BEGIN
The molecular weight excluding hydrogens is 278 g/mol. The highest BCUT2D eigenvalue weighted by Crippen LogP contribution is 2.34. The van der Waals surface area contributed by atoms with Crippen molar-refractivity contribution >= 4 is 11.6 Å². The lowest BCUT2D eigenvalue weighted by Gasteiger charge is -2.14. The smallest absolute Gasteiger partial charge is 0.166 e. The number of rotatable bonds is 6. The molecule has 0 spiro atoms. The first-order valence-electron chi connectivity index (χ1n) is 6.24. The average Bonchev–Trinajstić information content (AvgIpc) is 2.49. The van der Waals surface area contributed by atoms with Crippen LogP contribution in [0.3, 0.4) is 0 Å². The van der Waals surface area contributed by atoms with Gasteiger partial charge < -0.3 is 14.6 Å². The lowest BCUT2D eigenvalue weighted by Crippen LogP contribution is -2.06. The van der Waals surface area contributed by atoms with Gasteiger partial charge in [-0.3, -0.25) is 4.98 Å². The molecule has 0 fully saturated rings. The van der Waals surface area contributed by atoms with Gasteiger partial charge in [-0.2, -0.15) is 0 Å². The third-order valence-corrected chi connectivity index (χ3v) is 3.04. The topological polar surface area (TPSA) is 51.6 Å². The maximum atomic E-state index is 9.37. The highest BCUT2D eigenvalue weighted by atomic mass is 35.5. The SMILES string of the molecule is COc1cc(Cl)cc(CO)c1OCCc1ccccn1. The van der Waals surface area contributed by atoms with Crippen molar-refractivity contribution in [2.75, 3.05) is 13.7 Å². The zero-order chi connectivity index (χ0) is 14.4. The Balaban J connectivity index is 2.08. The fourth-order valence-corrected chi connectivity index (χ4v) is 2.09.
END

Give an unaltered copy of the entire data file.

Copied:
The molecular weight excluding hydrogens is 278 g/mol. The highest BCUT2D eigenvalue weighted by Crippen LogP contribution is 2.34. The van der Waals surface area contributed by atoms with Crippen molar-refractivity contribution >= 4 is 11.6 Å². The lowest BCUT2D eigenvalue weighted by Gasteiger charge is -2.14. The smallest absolute Gasteiger partial charge is 0.166 e. The number of rotatable bonds is 6. The molecule has 0 spiro atoms. The first-order valence-electron chi connectivity index (χ1n) is 6.24. The average Bonchev–Trinajstić information content (AvgIpc) is 2.49. The van der Waals surface area contributed by atoms with Crippen LogP contribution in [0.3, 0.4) is 0 Å². The van der Waals surface area contributed by atoms with Gasteiger partial charge < -0.3 is 14.6 Å². The lowest BCUT2D eigenvalue weighted by Crippen LogP contribution is -2.06. The van der Waals surface area contributed by atoms with Gasteiger partial charge in [-0.3, -0.25) is 4.98 Å². The molecule has 0 fully saturated rings. The van der Waals surface area contributed by atoms with Gasteiger partial charge in [-0.2, -0.15) is 0 Å². The third-order valence-corrected chi connectivity index (χ3v) is 3.04. The topological polar surface area (TPSA) is 51.6 Å². The maximum atomic E-state index is 9.37. The highest BCUT2D eigenvalue weighted by atomic mass is 35.5. The SMILES string of the molecule is COc1cc(Cl)cc(CO)c1OCCc1ccccn1. The van der Waals surface area contributed by atoms with Crippen molar-refractivity contribution in [2.75, 3.05) is 13.7 Å². The zero-order chi connectivity index (χ0) is 14.4. The Balaban J connectivity index is 2.08. The fourth-order valence-corrected chi connectivity index (χ4v) is 2.09.